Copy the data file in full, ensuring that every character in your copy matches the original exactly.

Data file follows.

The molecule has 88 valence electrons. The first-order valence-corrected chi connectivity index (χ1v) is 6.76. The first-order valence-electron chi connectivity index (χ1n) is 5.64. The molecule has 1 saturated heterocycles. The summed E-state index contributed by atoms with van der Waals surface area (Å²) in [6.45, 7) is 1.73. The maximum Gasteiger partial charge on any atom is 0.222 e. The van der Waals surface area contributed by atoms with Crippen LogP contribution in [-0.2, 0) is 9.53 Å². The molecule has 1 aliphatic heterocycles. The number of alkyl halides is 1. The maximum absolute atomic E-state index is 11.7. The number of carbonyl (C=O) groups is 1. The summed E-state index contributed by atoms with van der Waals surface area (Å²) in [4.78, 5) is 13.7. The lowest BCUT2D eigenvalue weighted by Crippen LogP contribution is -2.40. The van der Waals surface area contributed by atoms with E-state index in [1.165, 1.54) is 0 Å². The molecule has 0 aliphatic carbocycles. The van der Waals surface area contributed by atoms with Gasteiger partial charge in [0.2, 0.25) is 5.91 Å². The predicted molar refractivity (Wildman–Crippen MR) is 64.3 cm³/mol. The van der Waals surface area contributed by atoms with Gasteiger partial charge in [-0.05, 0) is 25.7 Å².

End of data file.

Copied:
The molecule has 88 valence electrons. The first-order valence-corrected chi connectivity index (χ1v) is 6.76. The first-order valence-electron chi connectivity index (χ1n) is 5.64. The molecule has 1 saturated heterocycles. The summed E-state index contributed by atoms with van der Waals surface area (Å²) in [6.45, 7) is 1.73. The maximum Gasteiger partial charge on any atom is 0.222 e. The van der Waals surface area contributed by atoms with Crippen LogP contribution in [-0.2, 0) is 9.53 Å². The molecule has 1 aliphatic heterocycles. The number of alkyl halides is 1. The maximum absolute atomic E-state index is 11.7. The number of carbonyl (C=O) groups is 1. The summed E-state index contributed by atoms with van der Waals surface area (Å²) in [4.78, 5) is 13.7. The lowest BCUT2D eigenvalue weighted by Crippen LogP contribution is -2.40. The van der Waals surface area contributed by atoms with E-state index in [1.165, 1.54) is 0 Å². The molecule has 0 aliphatic carbocycles. The van der Waals surface area contributed by atoms with Gasteiger partial charge in [0.2, 0.25) is 5.91 Å². The predicted molar refractivity (Wildman–Crippen MR) is 64.3 cm³/mol. The van der Waals surface area contributed by atoms with Gasteiger partial charge in [-0.05, 0) is 25.7 Å².